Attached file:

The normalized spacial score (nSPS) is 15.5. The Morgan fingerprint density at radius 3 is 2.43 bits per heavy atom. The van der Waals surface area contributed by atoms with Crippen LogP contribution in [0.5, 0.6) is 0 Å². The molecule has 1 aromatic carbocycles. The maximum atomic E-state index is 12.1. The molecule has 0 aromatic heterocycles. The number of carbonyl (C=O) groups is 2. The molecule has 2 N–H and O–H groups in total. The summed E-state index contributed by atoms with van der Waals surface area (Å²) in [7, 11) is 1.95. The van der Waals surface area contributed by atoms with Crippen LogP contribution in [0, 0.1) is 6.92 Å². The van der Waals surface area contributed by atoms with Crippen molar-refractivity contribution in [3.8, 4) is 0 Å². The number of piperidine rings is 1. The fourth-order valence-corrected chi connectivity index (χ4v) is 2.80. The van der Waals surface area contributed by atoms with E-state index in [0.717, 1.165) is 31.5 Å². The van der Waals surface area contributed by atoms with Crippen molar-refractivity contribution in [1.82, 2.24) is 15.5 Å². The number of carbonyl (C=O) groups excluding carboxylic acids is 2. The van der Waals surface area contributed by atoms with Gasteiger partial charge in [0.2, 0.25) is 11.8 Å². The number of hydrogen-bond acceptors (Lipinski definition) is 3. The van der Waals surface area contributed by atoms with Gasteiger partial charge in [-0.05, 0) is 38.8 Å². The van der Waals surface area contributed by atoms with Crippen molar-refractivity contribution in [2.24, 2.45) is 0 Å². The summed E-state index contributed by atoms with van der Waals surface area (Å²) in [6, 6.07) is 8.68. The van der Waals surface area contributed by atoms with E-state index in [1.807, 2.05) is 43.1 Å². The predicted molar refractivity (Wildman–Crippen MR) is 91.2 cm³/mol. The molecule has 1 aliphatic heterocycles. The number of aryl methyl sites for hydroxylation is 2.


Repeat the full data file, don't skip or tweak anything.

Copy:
The normalized spacial score (nSPS) is 15.5. The Morgan fingerprint density at radius 3 is 2.43 bits per heavy atom. The van der Waals surface area contributed by atoms with Crippen LogP contribution in [0.5, 0.6) is 0 Å². The molecule has 1 aromatic carbocycles. The maximum atomic E-state index is 12.1. The molecule has 0 aromatic heterocycles. The number of carbonyl (C=O) groups is 2. The molecule has 2 N–H and O–H groups in total. The summed E-state index contributed by atoms with van der Waals surface area (Å²) in [7, 11) is 1.95. The van der Waals surface area contributed by atoms with Crippen LogP contribution in [0, 0.1) is 6.92 Å². The van der Waals surface area contributed by atoms with Crippen molar-refractivity contribution in [3.8, 4) is 0 Å². The number of piperidine rings is 1. The fourth-order valence-corrected chi connectivity index (χ4v) is 2.80. The van der Waals surface area contributed by atoms with E-state index in [0.717, 1.165) is 31.5 Å². The van der Waals surface area contributed by atoms with Crippen molar-refractivity contribution in [1.82, 2.24) is 15.5 Å². The number of carbonyl (C=O) groups excluding carboxylic acids is 2. The van der Waals surface area contributed by atoms with Gasteiger partial charge in [0.2, 0.25) is 11.8 Å². The number of hydrogen-bond acceptors (Lipinski definition) is 3. The van der Waals surface area contributed by atoms with Gasteiger partial charge in [-0.05, 0) is 38.8 Å². The van der Waals surface area contributed by atoms with Crippen molar-refractivity contribution in [2.24, 2.45) is 0 Å². The summed E-state index contributed by atoms with van der Waals surface area (Å²) in [6, 6.07) is 8.68. The van der Waals surface area contributed by atoms with E-state index in [1.807, 2.05) is 43.1 Å². The predicted molar refractivity (Wildman–Crippen MR) is 91.2 cm³/mol. The molecule has 1 aliphatic heterocycles. The number of aryl methyl sites for hydroxylation is 2.